Cain got angry.  The fire was smoldering deep in his heart.  He had two choices.  He could be angry and let it smolder and grow wild, or he could let it go.

Apparently, Cain couldn’t hide his emotions very well, because Moses wrote that his face fell.  He was visibly angry.  And in that moment God spoke to Cain, whether audibly or inwardly or however else, we don’t know.  What we know is what He said, “The LORD said to Cain, ‘Why are you angry, and why has your face fallen?  If you do well, will you not be accepted?  And if you do not do well, sin is crouching at the door.  Its desire is contrary to you, but you must rule over it,” (Genesis 4.6-7, ESV).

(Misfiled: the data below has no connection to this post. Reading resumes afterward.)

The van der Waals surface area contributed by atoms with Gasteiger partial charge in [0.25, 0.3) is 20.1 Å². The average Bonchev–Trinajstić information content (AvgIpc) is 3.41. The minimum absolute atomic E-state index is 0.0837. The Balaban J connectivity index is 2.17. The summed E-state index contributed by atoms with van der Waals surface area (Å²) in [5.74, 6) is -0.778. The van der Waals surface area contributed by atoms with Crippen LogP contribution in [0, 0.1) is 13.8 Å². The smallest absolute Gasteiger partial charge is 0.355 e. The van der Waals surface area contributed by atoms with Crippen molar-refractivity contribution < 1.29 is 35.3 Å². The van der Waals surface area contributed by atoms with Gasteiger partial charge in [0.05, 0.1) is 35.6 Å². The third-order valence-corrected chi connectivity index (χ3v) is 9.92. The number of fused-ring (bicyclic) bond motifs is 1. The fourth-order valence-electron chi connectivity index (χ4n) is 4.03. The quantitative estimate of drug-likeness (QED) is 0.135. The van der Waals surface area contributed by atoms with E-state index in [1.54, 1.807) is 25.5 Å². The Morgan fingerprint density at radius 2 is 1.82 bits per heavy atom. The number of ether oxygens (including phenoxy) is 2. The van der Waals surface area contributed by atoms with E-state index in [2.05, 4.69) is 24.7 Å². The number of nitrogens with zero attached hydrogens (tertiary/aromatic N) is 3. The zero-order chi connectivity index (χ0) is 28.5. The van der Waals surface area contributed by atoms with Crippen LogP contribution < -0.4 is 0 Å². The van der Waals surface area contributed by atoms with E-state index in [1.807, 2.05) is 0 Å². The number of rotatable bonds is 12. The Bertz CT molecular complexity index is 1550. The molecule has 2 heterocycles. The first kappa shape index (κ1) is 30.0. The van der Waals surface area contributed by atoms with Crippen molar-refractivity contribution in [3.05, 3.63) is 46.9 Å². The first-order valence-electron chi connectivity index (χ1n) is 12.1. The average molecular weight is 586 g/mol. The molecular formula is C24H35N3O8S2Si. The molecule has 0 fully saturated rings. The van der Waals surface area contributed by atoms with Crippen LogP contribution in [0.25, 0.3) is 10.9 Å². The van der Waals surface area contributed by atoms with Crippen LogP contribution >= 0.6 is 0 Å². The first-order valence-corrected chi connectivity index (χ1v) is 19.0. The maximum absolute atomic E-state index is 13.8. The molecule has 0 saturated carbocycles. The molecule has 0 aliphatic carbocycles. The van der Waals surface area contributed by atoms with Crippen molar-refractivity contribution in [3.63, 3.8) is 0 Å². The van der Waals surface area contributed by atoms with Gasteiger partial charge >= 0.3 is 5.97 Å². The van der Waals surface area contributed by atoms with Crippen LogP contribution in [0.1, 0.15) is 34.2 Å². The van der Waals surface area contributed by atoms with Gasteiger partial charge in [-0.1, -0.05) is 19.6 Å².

So descriptive.  Sin is crouching at the door.  Like a wild animal wanting to devour its prey so sin waits for its most opportune moment.  John Owens, the great Puritan wrote how sin will hide deep in the crevices of the heart. That even when we believe the sin is gone, it is simply crouching down waiting for the best time to spring upon us and catch us unaware.

Sin always has an ulterior motive.  “Its desire is contrary to you,” God says.  That’s not just anger.  That’s every sin.  Like Satan with Adam and Eve, it promises one thing, but delivers something different. Like fast food commercials, it shows sin all doctored up and looking scrumptious, but it leaves us dying.  We know inwardly that it cannot and will not deliver on its promises, but we also have that inward craving for it no matter what.  God says, “You must rule over it.”

The Outer Conduct